ZTE Axon 30 screen and under-display camera design
The phone’s gargantuan 6.92 “1080p display would typically mean one cumbersome to handle in the palm device, if it weren’t as tall and narrow, with a 20.5: 9 aspect ratio. That doesn’t mean that the Axon 30 is not a big phone, at 6.70 x 3.06 x 0.31 inches (170.2 x 77.8 x 7.8 mm) in dimensions, just that it is manageable to use with one hand relative to its screen size.
What the handset is, however, is very light for that same screen diagonal, and also incredibly thin. Its housing is made of 3D composite polymer material with “nano-level glow texture,” sort of the glass lookalike hybrid like Samsung’s A-series designs, so the phone weighs just 6.67 oz (189.0 g).
The volume rocker and power keys on the side also offer a good tactile feedback and ergonomic positioning. There is a fingerprint reader embedded under the screen, and it offers competitive unlocking and finger sensing speeds.
Moving on to the big, uninterrupted screen whose under-display selfie snapper is barely visible, we have to say that ZTE did a better job with this type of camera than the UPC unit in the Galaxy Z Fold 3 that is visible at all times. Through officer some layering trickery, ZTE managed to hide the selfie camera very successfully, returning a true “all-screen” feel the first time you stare at the Axon 30’s front.
The display itself is sufficiently bright but, at the phone’s $ 499 price point you shouldn’t expect a 1000 peak nits or per-unit color calibration. The colors are a bit on the cold side of the spectrum in the standard color gamut, as you It does offer a 100% wide P3 color gamut coverage, though, for those HDR flicks, and is eye -health certified for low emissions by TUV.
In essence, the Axon 30 offers a very good display which, while not very bright for comfortable usage outside under direct sunlight, is entirely sufficient as a daily driver otherwise, with adaptive 120Hz refresh rate for smooth scrolling, gaming, and interface animations, a rarity at this price point.
ZTE Axon 30 interface and performance
Smooth moves, fast processing
Speaking of the interface, it is mostly stock Android 11, with 12 on the way, and a thin layer of ZTE’s own paint on the top, introducing features as the above mentioned night / reading / dark mode switches directly accessible from the control panel.
Add a full settings list and a few live wallpapers or themes thrown in for a good measure, and there is barely an extra feature you’d demand from the Axon 30’s Android overlay.
The new Snapdragon 870 processor that runs it also performs very well on the light interface, with no visible delays or stutters while navigating.
While a rehash of last year’s Snapdragon 865+ built on the 7nm process, the 870 is clocked at the whopping 3.2GHz peaks, and returns some very good benchmark scores. That’s why it seems to be a perfect solution for the upper midrange category, with ZTE even managing to shoehorn it in a sub-$ 500 phone.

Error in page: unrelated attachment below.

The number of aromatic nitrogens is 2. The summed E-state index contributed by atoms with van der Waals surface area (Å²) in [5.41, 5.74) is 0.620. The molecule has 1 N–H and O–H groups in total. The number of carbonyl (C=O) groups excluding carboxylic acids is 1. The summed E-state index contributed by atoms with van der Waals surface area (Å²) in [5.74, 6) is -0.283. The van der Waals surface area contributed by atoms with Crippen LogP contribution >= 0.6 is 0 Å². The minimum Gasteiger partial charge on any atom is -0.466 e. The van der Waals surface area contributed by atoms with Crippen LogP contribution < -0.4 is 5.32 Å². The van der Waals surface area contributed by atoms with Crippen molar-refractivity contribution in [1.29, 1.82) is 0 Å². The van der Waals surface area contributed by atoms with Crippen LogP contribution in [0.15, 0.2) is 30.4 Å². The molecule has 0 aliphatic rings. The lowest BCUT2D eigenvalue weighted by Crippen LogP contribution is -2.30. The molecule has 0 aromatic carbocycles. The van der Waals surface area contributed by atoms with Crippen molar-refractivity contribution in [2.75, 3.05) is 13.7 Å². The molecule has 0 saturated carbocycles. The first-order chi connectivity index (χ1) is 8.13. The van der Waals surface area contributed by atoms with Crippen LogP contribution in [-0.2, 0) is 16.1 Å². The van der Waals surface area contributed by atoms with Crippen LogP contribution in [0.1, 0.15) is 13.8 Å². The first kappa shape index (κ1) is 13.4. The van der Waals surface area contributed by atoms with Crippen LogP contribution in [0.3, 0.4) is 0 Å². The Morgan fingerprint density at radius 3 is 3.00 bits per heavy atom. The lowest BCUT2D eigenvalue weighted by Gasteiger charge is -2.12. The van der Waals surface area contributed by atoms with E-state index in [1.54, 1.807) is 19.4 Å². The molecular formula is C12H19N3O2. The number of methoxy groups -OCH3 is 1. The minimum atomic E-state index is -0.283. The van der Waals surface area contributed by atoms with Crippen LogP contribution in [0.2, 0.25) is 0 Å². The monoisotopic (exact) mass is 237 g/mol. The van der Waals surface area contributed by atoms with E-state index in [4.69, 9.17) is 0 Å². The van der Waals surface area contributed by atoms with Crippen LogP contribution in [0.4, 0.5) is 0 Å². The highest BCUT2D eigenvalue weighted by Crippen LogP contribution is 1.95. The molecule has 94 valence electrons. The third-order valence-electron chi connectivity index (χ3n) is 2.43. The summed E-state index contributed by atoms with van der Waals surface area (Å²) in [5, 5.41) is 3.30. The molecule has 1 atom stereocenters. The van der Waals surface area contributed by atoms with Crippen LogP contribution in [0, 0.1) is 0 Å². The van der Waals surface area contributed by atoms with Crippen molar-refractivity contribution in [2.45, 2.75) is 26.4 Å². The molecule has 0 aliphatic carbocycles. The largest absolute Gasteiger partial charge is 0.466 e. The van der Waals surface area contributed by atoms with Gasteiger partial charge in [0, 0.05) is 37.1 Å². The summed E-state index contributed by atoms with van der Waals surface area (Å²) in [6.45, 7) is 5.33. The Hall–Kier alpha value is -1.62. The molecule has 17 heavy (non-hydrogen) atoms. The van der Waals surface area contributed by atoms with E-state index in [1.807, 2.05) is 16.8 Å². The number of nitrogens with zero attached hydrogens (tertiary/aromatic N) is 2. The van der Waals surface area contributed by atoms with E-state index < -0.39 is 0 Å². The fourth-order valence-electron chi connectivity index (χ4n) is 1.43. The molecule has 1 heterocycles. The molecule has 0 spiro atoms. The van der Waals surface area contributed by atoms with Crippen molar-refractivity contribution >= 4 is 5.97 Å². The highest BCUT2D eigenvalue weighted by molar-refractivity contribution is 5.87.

The 8GB RAM provided are adequate enough for lining up many apps open at once, and about the only thing we could complain about in the processor and memory specs departments is the 128GB amount of base storage of which about 110GB are user-available.
ZTE Axon 30 camera samples
The best under-display camera, out of three
ZTE used a quality 64MP Sony IMX682 camera sensor for the main shooter, and an 8MP ultrawide angle camera. Sorry, no telephoto but the phone does offer 2x lossless crop magnification thanks to the large main sensor resolution.
Unfortunately, since we don’t have two or three identical 64MP sensors for the camera functions on the back, there is some color and white balance discord that happen on most other phones that go with disparate sensors, too. Check out some Axon 30 camera samples below.
The phone returns pretty accurate colors with the main camera, while the ultrawide is a bit on the warm side of the white balance spectrum. Areas towards the edges could be sharper on some photos, but that’s a common problem with high-res phone camera sensors paired to mainstream lenses.
As for the under-display camera –it’s not as good as the best selfie cameras out there, especially with tricky dynamic range situations like a light source behind the object –but it’s actually rather good when you consider its technology and when there is enough light around.
ZTE Axon 30 battery life and charging speeds
Lightning fast charger
The combination of a frugal 1080p high refresh display, an overclocked 3.2GHz processor, and a 4200mAh battery pack, predictably managed to squeeze good but not great battery life from the Axon 30 in our tests, with over 10 hours of screen-on time while browsing at a preset brightness.
The daily endurance is decent, just don’t expect the phone to last you for a weekend, but ZTE has an ace up its battery life sleeve, and it is a very fast 65W charging support, with the respective brick supplied in the box. We measured the ultrafast 38 minutes charge from zero to full battery, and just 20 minutes of it will bring the phone to a state to last you until the evening. Good job, ZTE, especially at the price point!
Should you buy the ZTE Axon 30?
At its $ 499 price point for the 8GB / 128GB base model, and $ 599 for the 12GB / 256GB version, the Axon 30 is not exactly swimming with sharks when it comes to the competition. The main ones are the OnePlus 9, which is also suited for T-Mobile, but starts at $ 729 with faster processor and longer battery life.